Today, fish and chip shops as we have come to know them have a key place in our communities, often being considered the hub of our villages and towns.
Love it or loathe it, technology has had a huge impact on society over the last few decades, so we decided to take a look at how our local chippies have embraced these new technologies, while still keeping fish and chips the humble, but delicious, meal we’ve all come to know and love.
In the late 19th century, fish and chip shops were originally small family businesses, often run from the front room of the house. As the industry expanded thorough the latter part of the 19th century and into the 20th century, shops were being opened all over the country. Many shops remained small takeaway businesses, but as demand grew, with a need for faster service, shops started to operate on a larger scale. With the introduction of steam trawlers, fish from all over the North Atlantic became readily available, and with steam railways, distribution around the country became quick and easy. During the Second World War, fish and chips became part of a staple diet for families across England, due to the fact that neither fish, nor potatoes were rationed.
One of the main developments in technology for the fish and chip industry actually changed the way they were cooked. The technique of frying food is age old, in fact it is believed to date back to the Egyptians. Although fish and chip shops began life in the 1870s, they didn’t have any specialist equipment until the frying range came along at the turn of the 20th century. Before the invention of this revolutionary piece of equipment, fish would have just been fried on ranges in big vats of fat. The first frying ranges were coal fired, so maintaining the frying range at the correct temperature was the real art at that time. These days, advances in technology have improved the ranges to include timers, temperature settings and oil filters, which make it easier and quicker for fish and chip shop owners to deliver delicious battered fish to their customers.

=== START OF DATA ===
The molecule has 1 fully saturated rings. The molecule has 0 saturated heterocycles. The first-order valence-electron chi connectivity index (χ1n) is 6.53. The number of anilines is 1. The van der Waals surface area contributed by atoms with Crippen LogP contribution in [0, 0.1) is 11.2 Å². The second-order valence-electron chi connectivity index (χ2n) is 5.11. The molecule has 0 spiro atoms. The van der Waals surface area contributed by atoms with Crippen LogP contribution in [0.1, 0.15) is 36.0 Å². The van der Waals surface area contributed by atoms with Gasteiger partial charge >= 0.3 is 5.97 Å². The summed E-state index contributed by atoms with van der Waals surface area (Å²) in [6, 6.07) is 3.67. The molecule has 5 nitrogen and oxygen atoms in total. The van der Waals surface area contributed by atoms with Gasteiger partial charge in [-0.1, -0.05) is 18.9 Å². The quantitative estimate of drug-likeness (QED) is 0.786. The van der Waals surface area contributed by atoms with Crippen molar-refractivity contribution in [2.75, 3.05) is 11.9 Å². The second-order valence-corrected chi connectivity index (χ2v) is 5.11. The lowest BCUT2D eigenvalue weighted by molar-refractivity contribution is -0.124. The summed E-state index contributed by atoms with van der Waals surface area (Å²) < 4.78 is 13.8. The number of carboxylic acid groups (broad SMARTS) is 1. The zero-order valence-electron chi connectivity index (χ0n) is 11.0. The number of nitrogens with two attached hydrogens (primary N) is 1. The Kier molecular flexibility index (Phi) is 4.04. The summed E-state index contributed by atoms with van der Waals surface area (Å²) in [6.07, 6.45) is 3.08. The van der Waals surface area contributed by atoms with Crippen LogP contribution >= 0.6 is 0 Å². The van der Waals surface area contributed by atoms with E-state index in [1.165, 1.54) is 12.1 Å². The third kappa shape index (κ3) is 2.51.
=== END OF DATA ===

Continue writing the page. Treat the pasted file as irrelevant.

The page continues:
While still hugely popular as a takeaway, over the years, shops have expanded to offer an eat-in, restaurant style experience for customers. The first fish and chip shops displayed their menus on shop windows, blackboards or revolving wooden boards, a far cry from the modern rotating LCD screen displays of today.
Then of course came the invention of the internet. With this came the ability for fish and chip fans to order their favourite food online, meaning less time spent queuing as they wait for the fish to fry and more time spent eating. The social media boom has enabled fish and chip shops around the country to reach a larger target market than ever before. With the introduction of the likes of Facebook and Twitter for example, customers can be made aware of all offers as soon as they are introduced by a chippy and some shops have gone one step further by offering home delivery. While most of us will always stay loyal to our local chippy, the creation of apps such as iFish4Chips, means it’s never been easier for someone to find their nearest chippy when visiting a new location.
It’s clear to see fish and chip shops have greatly benefited from technology changes over the years and it’s exciting to think about how this will continue in the future.
Information for this blog was taken from the following website: